The Octagon House and the Heurich House.

Mike Kelley's Educational Complex. Image via Estate of Mike Kelley.

Last fall, I visited the new Whitney and hovered over Mike Kelley’s piece, Educational Complex. He constructed miniatures, entirely from memory, of every place he’d gone to school. They remind me of the various architectural sketches that were part of my own portfolio by the age of 10: a house car, summer forts in the sand dunes of Lewes, and floor plans for never-realized backyard playhouse.

Kelley’s piece also prompted a recall of places that were a bit fuzzy in my own memory: a soccer field I had visited with my family to watch one of my older brother’s games, a retreat center I went to in middle school with my class, and the driveway of a museum in downtown DC that my family visited on a sunny afternoon a couple of decades back in time.  The unifier of all three memories: wistful nostalgia.

Two years ago, fresh back in Washington DC and working at the U.S. Department of State, I squinted as I walked past The Octagon House.  “Was that the museum we visited as a family summers ago?” I wondered as I replayed a memory of waiting under a porticoed driveway with my siblings and mother, while my dad got the car.  “But, where is the driveway?”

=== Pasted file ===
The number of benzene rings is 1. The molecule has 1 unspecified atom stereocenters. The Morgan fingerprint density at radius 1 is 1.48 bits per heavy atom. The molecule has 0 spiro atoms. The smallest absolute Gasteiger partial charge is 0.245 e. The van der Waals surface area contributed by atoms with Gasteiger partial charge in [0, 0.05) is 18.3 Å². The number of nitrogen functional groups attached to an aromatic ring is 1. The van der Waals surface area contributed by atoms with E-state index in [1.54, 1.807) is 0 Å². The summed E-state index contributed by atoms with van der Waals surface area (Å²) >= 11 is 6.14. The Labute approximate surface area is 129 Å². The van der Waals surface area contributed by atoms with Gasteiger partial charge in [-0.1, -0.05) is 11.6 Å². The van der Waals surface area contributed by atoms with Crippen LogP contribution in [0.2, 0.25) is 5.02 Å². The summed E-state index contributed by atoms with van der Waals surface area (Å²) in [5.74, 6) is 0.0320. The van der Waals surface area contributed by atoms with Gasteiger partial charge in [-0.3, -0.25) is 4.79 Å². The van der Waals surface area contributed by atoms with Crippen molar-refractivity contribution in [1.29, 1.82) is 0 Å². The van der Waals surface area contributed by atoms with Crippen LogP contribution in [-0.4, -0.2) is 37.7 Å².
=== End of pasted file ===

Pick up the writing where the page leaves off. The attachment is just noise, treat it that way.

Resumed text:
The Octagon House. Image via Wikipedia.

I picked up the phone and called my dad. “Dad, didn’t we do a trip to The Octagon House as a family when I was growing up?  It looks familiar, but I think they’ve gotten rid of the driveway.” “No,” he’d clarify. “That was the Heurich House Museum. Closer to Dupont Circle.”

The Heurich House Museum. Image via Wikipedia.

I walked a mile up 18th, turned left on M, and right on 20th. And there it was — the porticoed driveway.  And a building that was structurally similar to the Octagon House, in the hazy way of distorted memories.

Both buildings are oriented in somewhat the same direction on the southwest corner of an irregularly-shaped piece of property.  And both have a prominently featured, rounded architectural element.

Aerial views of the Octagon and Heurich Houses.

The indelible memory of the porticoed driveway reminded me of Places of My Infancy, Giuseppe Tomasi di Lampedusa’s century old rumination on nostalgia.  I picked up the copy I purchased three years ago at the now closed Farewell Books in Austin.  As I flipped to the back, I stumbled up on a sketch of memory of a place that I am still in search of: the soccer field I’d visited with my family years ago, the playground on top of the hill, and the woods just beyond.

Leave a Reply

Your email address will not be published. Required fields are marked *